• Having a dog can make science fun.  Here is one example:  The dog has about 200 million more olfactory receptors in the nose than a human.  However, that is only part of the reason why they have such a phenomenal sense of smell.  The design of their outer nose, allows more smells to enter the nasal cavity.  That small slit on the side of the dog’s nose, actually does serve a purpose.  The olfactory system in the brain of a dog is 40 times larger than that of a human.  This allows the dog to process and remember all those wonderful smells.
  • Children that grow up with dogs have a stronger immune system, because they are exposed to a wider variety of bacteria.  They also have a lower risk of developing allergies.
  • When a child has a dog, it opens up a whole new world for them.  They will interact with veterinarians, trainers, and groomers.  They will be able to visit dog parks.  They will learn how to play games that involve their furry friend.  Also, they will always have a best friend that loves them and wants to be their constant companion.

I Love America 5k and Liberty 1 Mile Fun Run

Today, I completed the I Love America 5K.  Also, Gwen completed the Liberty 1 Mile Fun Run, which was her first charity race.  Both races were sponsored by Whitesburg Christian Academy, in Huntsville, Alabama.

I was so proud of Gwen.  Completing your first charity race can be a bit nerve racking.  There a lot of things happening at the same time and it’s all brand new to you.  However, Gwen didn’t seem nervous at all, actually she took off like a pro.

She also finished like a pro.  Way to go Gwen!

BAHA Implant Update

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I finally got the outer processor for my BAHA (Bone Anchored Hearing Aid) implant this week.  I am not really sure how I feel about it yet.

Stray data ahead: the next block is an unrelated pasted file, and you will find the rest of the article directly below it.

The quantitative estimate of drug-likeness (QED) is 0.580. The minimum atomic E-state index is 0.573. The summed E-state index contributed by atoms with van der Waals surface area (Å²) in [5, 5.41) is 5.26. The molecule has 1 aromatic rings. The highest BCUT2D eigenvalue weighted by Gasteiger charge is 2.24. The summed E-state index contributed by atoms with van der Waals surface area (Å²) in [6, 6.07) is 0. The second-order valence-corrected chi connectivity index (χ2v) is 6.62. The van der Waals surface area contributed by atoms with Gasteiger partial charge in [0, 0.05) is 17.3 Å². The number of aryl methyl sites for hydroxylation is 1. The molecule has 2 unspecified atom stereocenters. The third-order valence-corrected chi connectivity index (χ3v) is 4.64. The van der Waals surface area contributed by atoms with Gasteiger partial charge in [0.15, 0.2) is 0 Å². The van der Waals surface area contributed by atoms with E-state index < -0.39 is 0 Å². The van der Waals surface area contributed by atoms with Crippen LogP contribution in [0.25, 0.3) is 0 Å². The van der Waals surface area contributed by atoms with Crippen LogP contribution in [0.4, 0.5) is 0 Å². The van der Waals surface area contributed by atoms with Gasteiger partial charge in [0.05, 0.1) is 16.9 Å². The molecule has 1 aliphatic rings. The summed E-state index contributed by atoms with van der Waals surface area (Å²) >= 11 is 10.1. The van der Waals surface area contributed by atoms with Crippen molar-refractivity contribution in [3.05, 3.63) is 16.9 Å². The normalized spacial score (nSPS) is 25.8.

I am hearing better, which is great.  However, it sounds a lot different from a typical hearing aid.  I struggle to understand what people are saying, but I guess that will get better as I get used to the device.

The outer processor has a magnet, which attaches to the magnet under my skin, and sends the sound vibrations to the titanium screw in my skull, which then vibrates to send the sound directly to my inner ear.  The two parts are working great together and putting on the outer piece is really simple.  I just hold it up to my head, so the magnets can pull toward each other, and it pops into place.

The downside of the magnet system is the outer processor can be knocked off my head.  It’s a delicate and expensive device, so dropping it is not recommended.

The audiologist did give me a clip with a plastic wire that can attach to the outer processor and then it can be clipped to my shirt.  I am not a fan of this device.  I feel like a preschooler, whose parents clipped stuff to their shirt to prevent them from losing it.

In about a week or so, I am going to write another blog post about the implant.  By then I will be used to it, so some of these problems should be solved.

Staggering to the Finish Line

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Saturday night, I participated in the “Light Up The Night 5k” charity race. Even though it was only 3 weeks after my surgery, I thought I would be fine.  I felt good that day and did well during the first mile.

However, I started getting dizzy near the 1 mile mark.  I slowed down my pace, but the dizziness just kept getting worse.

I refused to quit, so I just kept on walking.  At times, I staggered and stumbled on the road.  Moving my head or even my eyes made it worse.  Lights were also difficult and I felt like my head was spinning.

An hour had passed and I still wasn’t at the finished line.  My family was concerned, so Gwen took off in an attempt to find me.  She located me as I was turning to make the final stretch to the finish line.

I told Gwen what was going on and she offered to help.  She grabbed my hand and walked with me for the rest of the race.  I kept my head down and tried to avoid doing anything that would make me feel worse.  At times I would close my eyes and relied on Gwen to keep me from getting hurt.

We crossed the finish line and a doctor approached us.  He started to check my pulse and asked about my breathing.  I told him about my surgery and said I was just dizzy.  The doctor made sure I had a chair and hung around for a while to ensure nothing serious was going on with me.

I felt miserable that night, but I am glad I completed the race with Gwen’s help.